Tories returning from Manchester have been told the party must look to the three Northern regions for growth in the coming years.
Speaking at a party fringe event, Mr Opperman said he was realistic about the time frame for success, but insisted the party could return to the days of electoral success outside of the South.
Speaking at an event organised by think tank IPPR North, he said: “I had the joy of being what they call the candidates friend in the South Shields by-election, not a place you would think of as naturally ours. But on the doorstep, when you explain what we stand for, people say yes, I like those policies, when you tell them you want welfare capped or immigration down they like that and say that’s what they’d vote for.
“But when you say, oh and I’m from the Conservatives, they say no, I could never vote for them. That’s the job ahead of us.
“That shows we need to be saying more about what we are doing, because the voter likes it.”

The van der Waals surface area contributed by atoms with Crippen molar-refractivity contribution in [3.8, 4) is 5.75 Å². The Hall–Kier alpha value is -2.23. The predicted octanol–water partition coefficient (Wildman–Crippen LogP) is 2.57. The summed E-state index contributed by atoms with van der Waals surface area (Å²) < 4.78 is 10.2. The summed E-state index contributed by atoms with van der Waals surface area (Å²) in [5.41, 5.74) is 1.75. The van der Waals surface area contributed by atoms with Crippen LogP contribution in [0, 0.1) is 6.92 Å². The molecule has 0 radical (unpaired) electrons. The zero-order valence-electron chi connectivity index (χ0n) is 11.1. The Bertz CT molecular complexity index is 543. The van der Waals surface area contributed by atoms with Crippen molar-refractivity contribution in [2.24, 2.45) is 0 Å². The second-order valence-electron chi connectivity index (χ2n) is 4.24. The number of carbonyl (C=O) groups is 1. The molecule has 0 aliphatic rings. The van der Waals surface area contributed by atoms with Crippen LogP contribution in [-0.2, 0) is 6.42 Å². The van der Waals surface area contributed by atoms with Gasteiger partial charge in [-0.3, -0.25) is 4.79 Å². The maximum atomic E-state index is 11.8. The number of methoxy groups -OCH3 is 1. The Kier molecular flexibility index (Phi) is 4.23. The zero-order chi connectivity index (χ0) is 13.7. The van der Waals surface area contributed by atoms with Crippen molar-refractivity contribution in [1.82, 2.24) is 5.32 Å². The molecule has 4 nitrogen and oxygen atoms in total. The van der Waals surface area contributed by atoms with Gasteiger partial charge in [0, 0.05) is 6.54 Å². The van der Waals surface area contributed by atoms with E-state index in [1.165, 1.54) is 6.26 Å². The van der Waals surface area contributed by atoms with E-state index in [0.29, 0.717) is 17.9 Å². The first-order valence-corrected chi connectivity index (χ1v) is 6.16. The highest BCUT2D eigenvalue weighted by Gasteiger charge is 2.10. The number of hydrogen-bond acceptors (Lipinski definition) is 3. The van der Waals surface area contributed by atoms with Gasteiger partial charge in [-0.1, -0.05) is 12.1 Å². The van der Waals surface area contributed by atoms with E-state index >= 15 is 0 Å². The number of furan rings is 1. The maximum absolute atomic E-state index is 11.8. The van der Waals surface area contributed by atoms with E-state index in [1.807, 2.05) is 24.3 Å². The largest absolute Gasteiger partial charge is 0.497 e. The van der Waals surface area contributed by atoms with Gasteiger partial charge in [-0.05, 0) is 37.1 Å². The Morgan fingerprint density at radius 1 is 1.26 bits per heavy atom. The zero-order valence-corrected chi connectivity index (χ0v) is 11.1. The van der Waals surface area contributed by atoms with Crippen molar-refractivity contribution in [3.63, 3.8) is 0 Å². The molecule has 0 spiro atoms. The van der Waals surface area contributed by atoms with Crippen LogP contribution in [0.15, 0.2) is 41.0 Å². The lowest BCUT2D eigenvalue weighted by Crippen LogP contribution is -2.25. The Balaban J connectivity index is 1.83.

Mr Opperman backed a plea from David Skelton for the party not to “repeat the mistakes of the minimum wage” with regard to the Living Wage.
Conservative opposition to the minimum wage, Mr Skelton said, made the party appear to be more concerned with big business than working families.
“It is vital we are not seen as the party of big business but of the consumer,” he said.
He added: “We need to replace negative association with a more positive one, every time I switch on the TV to see a big jobs announcement in the North I think where is the Tory minister praising this?
“And part of that means not repeating the mistakes of the minimum wage, which we opposed for four years.
“Now, I’m not saying doing this will mean we start winning straight away. It won’t happen immediately, but if we start the work now then in five, 15 or 20 years time we will be winning in the North, in Newcastle and elsewhere.”
Mr Skelton went on to suggest income prevented many people with Tory values putting themselves forward for party selection. He said that he stood as a candidate in Durham North, and pointed to research suggesting the cost of getting elected can be up to £30,000 which would impact on many potential candidates.